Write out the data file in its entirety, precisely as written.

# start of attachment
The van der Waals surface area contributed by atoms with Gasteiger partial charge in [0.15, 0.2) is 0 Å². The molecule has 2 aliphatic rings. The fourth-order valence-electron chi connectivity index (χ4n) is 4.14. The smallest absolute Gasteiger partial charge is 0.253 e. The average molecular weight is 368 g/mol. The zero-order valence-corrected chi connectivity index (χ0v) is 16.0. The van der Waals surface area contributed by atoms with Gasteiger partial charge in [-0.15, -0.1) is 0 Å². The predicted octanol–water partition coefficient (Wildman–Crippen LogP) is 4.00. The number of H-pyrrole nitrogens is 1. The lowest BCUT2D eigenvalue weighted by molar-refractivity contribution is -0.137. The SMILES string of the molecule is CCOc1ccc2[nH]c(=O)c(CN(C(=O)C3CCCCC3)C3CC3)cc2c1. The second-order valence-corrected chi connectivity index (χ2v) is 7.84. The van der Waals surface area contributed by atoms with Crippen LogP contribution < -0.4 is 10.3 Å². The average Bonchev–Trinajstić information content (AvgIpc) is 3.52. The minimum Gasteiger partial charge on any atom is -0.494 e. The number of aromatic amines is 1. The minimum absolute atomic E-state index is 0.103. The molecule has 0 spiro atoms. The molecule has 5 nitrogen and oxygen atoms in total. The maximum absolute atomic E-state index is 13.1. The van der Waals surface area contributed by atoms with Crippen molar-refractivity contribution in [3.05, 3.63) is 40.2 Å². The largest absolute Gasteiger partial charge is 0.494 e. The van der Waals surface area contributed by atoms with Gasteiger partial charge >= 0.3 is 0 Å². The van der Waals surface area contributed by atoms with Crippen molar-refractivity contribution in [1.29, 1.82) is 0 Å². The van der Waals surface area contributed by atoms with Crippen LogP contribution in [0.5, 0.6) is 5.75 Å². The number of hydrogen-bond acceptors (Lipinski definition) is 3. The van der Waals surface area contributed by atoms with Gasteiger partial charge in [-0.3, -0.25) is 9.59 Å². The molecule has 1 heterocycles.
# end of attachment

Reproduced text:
The van der Waals surface area contributed by atoms with Gasteiger partial charge in [0.15, 0.2) is 0 Å². The molecule has 2 aliphatic rings. The fourth-order valence-electron chi connectivity index (χ4n) is 4.14. The smallest absolute Gasteiger partial charge is 0.253 e. The average molecular weight is 368 g/mol. The zero-order valence-corrected chi connectivity index (χ0v) is 16.0. The van der Waals surface area contributed by atoms with Gasteiger partial charge in [-0.15, -0.1) is 0 Å². The predicted octanol–water partition coefficient (Wildman–Crippen LogP) is 4.00. The number of H-pyrrole nitrogens is 1. The lowest BCUT2D eigenvalue weighted by molar-refractivity contribution is -0.137. The SMILES string of the molecule is CCOc1ccc2[nH]c(=O)c(CN(C(=O)C3CCCCC3)C3CC3)cc2c1. The second-order valence-corrected chi connectivity index (χ2v) is 7.84. The van der Waals surface area contributed by atoms with Crippen LogP contribution < -0.4 is 10.3 Å². The average Bonchev–Trinajstić information content (AvgIpc) is 3.52. The minimum Gasteiger partial charge on any atom is -0.494 e. The number of aromatic amines is 1. The minimum absolute atomic E-state index is 0.103. The molecule has 0 spiro atoms. The molecule has 5 nitrogen and oxygen atoms in total. The maximum absolute atomic E-state index is 13.1. The van der Waals surface area contributed by atoms with Crippen molar-refractivity contribution in [3.05, 3.63) is 40.2 Å². The largest absolute Gasteiger partial charge is 0.494 e. The van der Waals surface area contributed by atoms with Gasteiger partial charge >= 0.3 is 0 Å². The van der Waals surface area contributed by atoms with Crippen molar-refractivity contribution in [1.29, 1.82) is 0 Å². The van der Waals surface area contributed by atoms with Crippen LogP contribution in [0.5, 0.6) is 5.75 Å². The number of hydrogen-bond acceptors (Lipinski definition) is 3. The van der Waals surface area contributed by atoms with Gasteiger partial charge in [-0.3, -0.25) is 9.59 Å². The molecule has 1 heterocycles.